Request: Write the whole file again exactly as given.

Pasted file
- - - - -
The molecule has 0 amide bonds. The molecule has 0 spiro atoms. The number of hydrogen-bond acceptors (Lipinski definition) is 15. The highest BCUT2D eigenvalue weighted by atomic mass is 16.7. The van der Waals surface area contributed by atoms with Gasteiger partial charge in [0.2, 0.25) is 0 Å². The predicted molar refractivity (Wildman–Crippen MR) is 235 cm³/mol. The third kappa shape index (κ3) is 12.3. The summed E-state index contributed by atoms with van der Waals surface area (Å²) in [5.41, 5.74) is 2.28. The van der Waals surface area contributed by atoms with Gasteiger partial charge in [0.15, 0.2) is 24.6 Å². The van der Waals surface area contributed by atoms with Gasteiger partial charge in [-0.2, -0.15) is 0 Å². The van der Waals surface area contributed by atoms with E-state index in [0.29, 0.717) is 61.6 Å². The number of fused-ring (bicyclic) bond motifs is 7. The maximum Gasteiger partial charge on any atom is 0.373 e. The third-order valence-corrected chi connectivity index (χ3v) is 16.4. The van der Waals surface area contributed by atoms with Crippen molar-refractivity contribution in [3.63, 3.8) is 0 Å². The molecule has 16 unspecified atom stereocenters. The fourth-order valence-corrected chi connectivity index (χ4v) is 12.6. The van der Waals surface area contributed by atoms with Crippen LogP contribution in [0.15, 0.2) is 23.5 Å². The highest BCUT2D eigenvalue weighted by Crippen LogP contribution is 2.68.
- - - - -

The molecule has 0 amide bonds. The molecule has 0 spiro atoms. The number of hydrogen-bond acceptors (Lipinski definition) is 15. The highest BCUT2D eigenvalue weighted by atomic mass is 16.7. The van der Waals surface area contributed by atoms with Gasteiger partial charge in [0.2, 0.25) is 0 Å². The predicted molar refractivity (Wildman–Crippen MR) is 235 cm³/mol. The third kappa shape index (κ3) is 12.3. The summed E-state index contributed by atoms with van der Waals surface area (Å²) in [5.41, 5.74) is 2.28. The van der Waals surface area contributed by atoms with Gasteiger partial charge in [0.15, 0.2) is 24.6 Å². The van der Waals surface area contributed by atoms with Gasteiger partial charge in [-0.2, -0.15) is 0 Å². The van der Waals surface area contributed by atoms with E-state index in [0.29, 0.717) is 61.6 Å². The number of fused-ring (bicyclic) bond motifs is 7. The maximum Gasteiger partial charge on any atom is 0.373 e. The third-order valence-corrected chi connectivity index (χ3v) is 16.4. The van der Waals surface area contributed by atoms with Crippen molar-refractivity contribution in [3.63, 3.8) is 0 Å². The molecule has 16 unspecified atom stereocenters. The fourth-order valence-corrected chi connectivity index (χ4v) is 12.6. The van der Waals surface area contributed by atoms with Crippen LogP contribution in [0.15, 0.2) is 23.5 Å². The highest BCUT2D eigenvalue weighted by Crippen LogP contribution is 2.68.